Brute Force Book Review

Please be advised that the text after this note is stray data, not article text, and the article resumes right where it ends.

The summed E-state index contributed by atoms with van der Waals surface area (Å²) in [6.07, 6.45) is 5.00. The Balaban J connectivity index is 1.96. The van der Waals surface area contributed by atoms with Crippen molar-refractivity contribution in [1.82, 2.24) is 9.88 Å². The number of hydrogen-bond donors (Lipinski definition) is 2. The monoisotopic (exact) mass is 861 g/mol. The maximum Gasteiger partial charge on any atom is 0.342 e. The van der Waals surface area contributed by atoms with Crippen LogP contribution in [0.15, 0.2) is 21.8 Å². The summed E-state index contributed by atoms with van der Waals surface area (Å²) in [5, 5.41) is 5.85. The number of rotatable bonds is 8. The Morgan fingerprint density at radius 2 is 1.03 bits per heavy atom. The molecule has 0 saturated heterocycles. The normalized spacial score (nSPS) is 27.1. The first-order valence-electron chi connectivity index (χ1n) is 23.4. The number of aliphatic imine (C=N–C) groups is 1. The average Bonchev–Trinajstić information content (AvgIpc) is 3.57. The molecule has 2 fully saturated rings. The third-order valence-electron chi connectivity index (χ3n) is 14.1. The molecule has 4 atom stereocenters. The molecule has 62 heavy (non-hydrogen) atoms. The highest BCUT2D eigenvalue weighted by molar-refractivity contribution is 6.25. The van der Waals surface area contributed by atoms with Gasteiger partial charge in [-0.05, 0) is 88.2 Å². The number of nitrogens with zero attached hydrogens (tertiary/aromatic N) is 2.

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Book review: “Brute Force” by Andy McNab “Brute Force” is an espionage action thriller written by Andy McNab. Andy McNab joined the British Army at the age of sixteen, having been found abandoned and raised with an adoptive family. After 8 years in the army, he tried to be selected by the SAS, for which he successfully passed. He claims to have been “the British Army’s most highly decorated soldier” when he left the SAS. When appearing in official media, he has to have his face obscured, and before submitting a book, he has to pass it through the British Ministry of Defense, as it might contain sensitive information. He mainly writes about his own experiences in the SAS through character Nick Stone. It is known that Andy McNab is simply a pseudonym to hide his identity. In Brute Force, operator Nick Stone finds himself being haunted by a mission he carried out in Libya, in which he had to make sure that the Spanish border patrols caught a boat full of weapons destined for the PIRA. After dismantling PIRA’s operation by causing the death of their best bombmaker, he finds that one of PIRA’s figureheads turned to politics. While he is on holidays with his girlfriend and her daughter, he finds a bomb on his car and receives a mysterious call, which tells him to search for Leptis, also known as Lynn, the man that used to command him for the Libya mission. As only Mansour, the chief of Libyan covert operations used to call his commander Leptis, Nick goes and finds him at his house in Norfolk. They fend off an ambush by Russian mobsters and leave the UK with new identities. They go to Italy, where they hijack a boat and get to Tripoli with it. In Tripoli, they search for Mansour, who apparently was fired by Gaddafi due to the failure in the PIRA operation. They finally find him and successfully kidnap him. As he takes them to an oil plant, reassuring them the answers

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